Friday, January 25, 2008

The Beauty School.

Karl and I arrived a few minutes early for our haircuts. I had just met Karl two days ago and now we were bonding by goin' fer a haircut. We were going to the Beauty School because they have the best prices in town and they do a pretty good job if you've got the time. The students are slower than professionals and there is an element of risk involved. If you are one of those people that needs their hair just the way it's supposed to be, you probably do not want to be under the scissors of a nervous student.

I had been to a beauty academy before, but that was a little one that only had two students so the teacher was heavily involved with my cut. The thing that I remember about that place was that the first time that I was there I was being quizzed by the student about what I wanted done. My usual answer of "whatever you want" just didn't work with someone who is eighteen years old. Most eighteen year olds have no idea "what they want" and shouldn't be given the opportunity to inflict their impulses on other people, especially adults. When the instructor came in twenty minutes later we were pawing through "fashion magazines" trying to find a picture of a male heterosexual so that we could find a "recipe" for my haircut1.

The instructor took our magazines away and and started asking me what I wanted. Since the "whatever you want" technique was such an utter failure, I tried explaining what I wanted, just like I used to see on TV when people would settle in with Floyd the Barber in downtown Mayberry.

"Take some off the top and trim up the sides."

The instructor could see through my ruse and just fluffed my hair around and said "you just do a standard little-boy haircut". She actually said that, a little-boy haircut! I was so insulted, but since I wouldn't be able to defend myself if she pulled out the fancy words like 'layering' and 'tapering', I just kept my mouth shut and got the haircut. My haircut was "acceptable" according to Beth. I went a few times. My father-in-law liked the price I paid ($2) and started to go for his monthly tune-up. When I would see him after he got each haircut, all I could see was little-boy haircut. It really was. A little wisp in front, longer on top, and almost shaved sides. The wisp was there just in case you had to "dress up" you could add water to your comb and try to make a little pompadour on the front. After seeing Dad looking like Dennis the Menace too often, I moved on to another place to get my haircuts, but that's another story.

That was years ago. Today was the first time that I had dared to try another School. I mostly did it because I have had such a good time at my other haircuts this year that I thought "how much weirder could it be"?

This school was much bigger than the other one. It had a waiting room with six chairs. No fashion magazines either. I figured that girls that are going to "cosmetology" and "esthetic's" classes probably couldn't rearrange those magazines on the table without seeing some teaser on a cover that would make them swipe the whole issue.

We could hear what sounded like quite a few young girls on the other side of the wall. At precisely nine o'clock what sounded like the "teacher" came in and started doing roll call. There were a LOT of students. Carrie came in and got me. I had to sign a release form so that if I didn't have two eyebrows and two ears when I left, it wasn't their fault.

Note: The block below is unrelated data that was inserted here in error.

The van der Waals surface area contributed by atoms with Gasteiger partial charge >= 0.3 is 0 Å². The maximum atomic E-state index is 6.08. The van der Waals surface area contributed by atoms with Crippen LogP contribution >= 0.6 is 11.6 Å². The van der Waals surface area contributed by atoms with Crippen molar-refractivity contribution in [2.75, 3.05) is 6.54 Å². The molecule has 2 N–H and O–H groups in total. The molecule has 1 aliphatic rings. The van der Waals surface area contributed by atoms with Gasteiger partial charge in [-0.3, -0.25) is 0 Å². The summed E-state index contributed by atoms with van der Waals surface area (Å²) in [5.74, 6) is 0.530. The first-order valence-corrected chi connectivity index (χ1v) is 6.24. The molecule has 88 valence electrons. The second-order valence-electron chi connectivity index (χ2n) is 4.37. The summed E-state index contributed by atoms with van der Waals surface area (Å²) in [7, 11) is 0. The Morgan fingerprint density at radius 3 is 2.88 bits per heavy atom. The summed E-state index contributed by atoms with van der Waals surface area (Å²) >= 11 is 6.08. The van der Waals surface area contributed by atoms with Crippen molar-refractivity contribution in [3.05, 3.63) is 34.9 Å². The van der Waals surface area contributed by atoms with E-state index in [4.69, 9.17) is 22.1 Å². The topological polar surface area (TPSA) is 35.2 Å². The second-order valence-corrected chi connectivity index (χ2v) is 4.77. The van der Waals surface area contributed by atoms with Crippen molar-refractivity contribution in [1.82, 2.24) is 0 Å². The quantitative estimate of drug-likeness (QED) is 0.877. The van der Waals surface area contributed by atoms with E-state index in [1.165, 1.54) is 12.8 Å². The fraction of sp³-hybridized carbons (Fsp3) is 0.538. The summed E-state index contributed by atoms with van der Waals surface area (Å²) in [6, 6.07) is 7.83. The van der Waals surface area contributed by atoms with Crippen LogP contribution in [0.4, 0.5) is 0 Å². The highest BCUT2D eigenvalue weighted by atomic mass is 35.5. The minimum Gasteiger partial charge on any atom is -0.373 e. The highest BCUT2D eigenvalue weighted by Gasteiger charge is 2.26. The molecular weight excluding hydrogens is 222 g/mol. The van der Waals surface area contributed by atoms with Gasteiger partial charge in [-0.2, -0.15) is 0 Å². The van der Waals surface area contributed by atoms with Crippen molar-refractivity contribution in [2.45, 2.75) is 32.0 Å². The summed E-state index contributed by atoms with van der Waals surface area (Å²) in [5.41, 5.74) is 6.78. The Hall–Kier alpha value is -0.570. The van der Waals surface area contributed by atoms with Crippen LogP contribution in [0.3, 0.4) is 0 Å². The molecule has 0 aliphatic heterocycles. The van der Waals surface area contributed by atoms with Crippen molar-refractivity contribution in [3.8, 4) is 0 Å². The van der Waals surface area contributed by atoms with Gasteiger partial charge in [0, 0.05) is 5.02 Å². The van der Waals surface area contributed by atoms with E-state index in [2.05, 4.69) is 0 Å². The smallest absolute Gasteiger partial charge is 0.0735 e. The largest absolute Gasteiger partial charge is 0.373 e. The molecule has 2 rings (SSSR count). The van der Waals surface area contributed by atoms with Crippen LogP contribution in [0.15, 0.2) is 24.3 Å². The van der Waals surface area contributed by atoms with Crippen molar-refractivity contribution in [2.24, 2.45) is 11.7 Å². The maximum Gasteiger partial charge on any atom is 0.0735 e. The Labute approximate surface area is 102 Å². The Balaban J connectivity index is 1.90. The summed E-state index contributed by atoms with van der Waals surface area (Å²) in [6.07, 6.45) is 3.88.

I walked down to the washing stations. It was a long room with at least thirty barber setups. There were also thirty young gals and one young guy chattering away all wearing their black smocks. Constant chattering. They must have to pump in extra oxygen by the afternoon to support this much talking.

After my hair was washed I was walking back to Carrie's station and the student next to Carrie's was poking around in her cabinet and there were people in there. I said "you've got people". She replied that she's "only got heads". Two heads. Each student has two heads stashed in their cabinet so if they don't have any live clients, they work on their fake ones.

While my hair was being cut, there were six or so live people and 24 or so mannequins getting their hair styled. There still was a huge amount of talking going on and almost half of the people were plastic.

I went with the "anything you want" technique and it turned out fine.

It took about an hour but it is a very nice haircut. When Carrie was finished the "Pro" came over and made about another 60 snips with the scissors, just to "clean things up". So I got two haircuts for 8 bucks.

The students do not get paid for their work, probably so that they can get used to the idea of never making enough to pay their bills, after all, they are going out into the real world here. So I tipped her 5 bucks. So $13 for a haircut still comes out to less than WallyWorld or SuckyClips Inc.

There was an interesting dialog taking place while the "Pro" was "cleaning things up". The pro had worked at a place that I used to go to many years ago but now she "is on her own". That is barber talk for "renting a spot". They pay monthly rent to get a chair at a beauty salon and they give the owner of the salon a percentage in exchange for scheduling, heat, water, and those wonderful fumes that you can't really find anywhere else.

My little student got excited because she wants to "be on her own" because that is the "only way to make any money". The pro stated that she liked being "on her own" because she didn't have to charge her customers as much as a "working for a company" would force her to. The student said "or charge as MUCH as you want" with a big smile on her face. The pro and I both replied with the equivalent of "you can only charge big bucks ONCE, and then they will politely leave and never come back", which seemed to disappoint the little student a lot.

She looked so sad, so I offered "...except for the stupid ones!" "They will come back no matter how much you charge and how little hair they have as long as they think that it is very difficult to get an appointment with you." "But of course, you need a LOT of experience to pull that off." That seemed to cheer her up. Tonight she will have dreams of $60 haircuts dancing through her head. "All I need is ONE big job and I can retire..."

When I came out to meet Karl in the waiting room he looked up and said "Hey, you got a better one than me!" so I knew that I had hit pay dirt.

The end.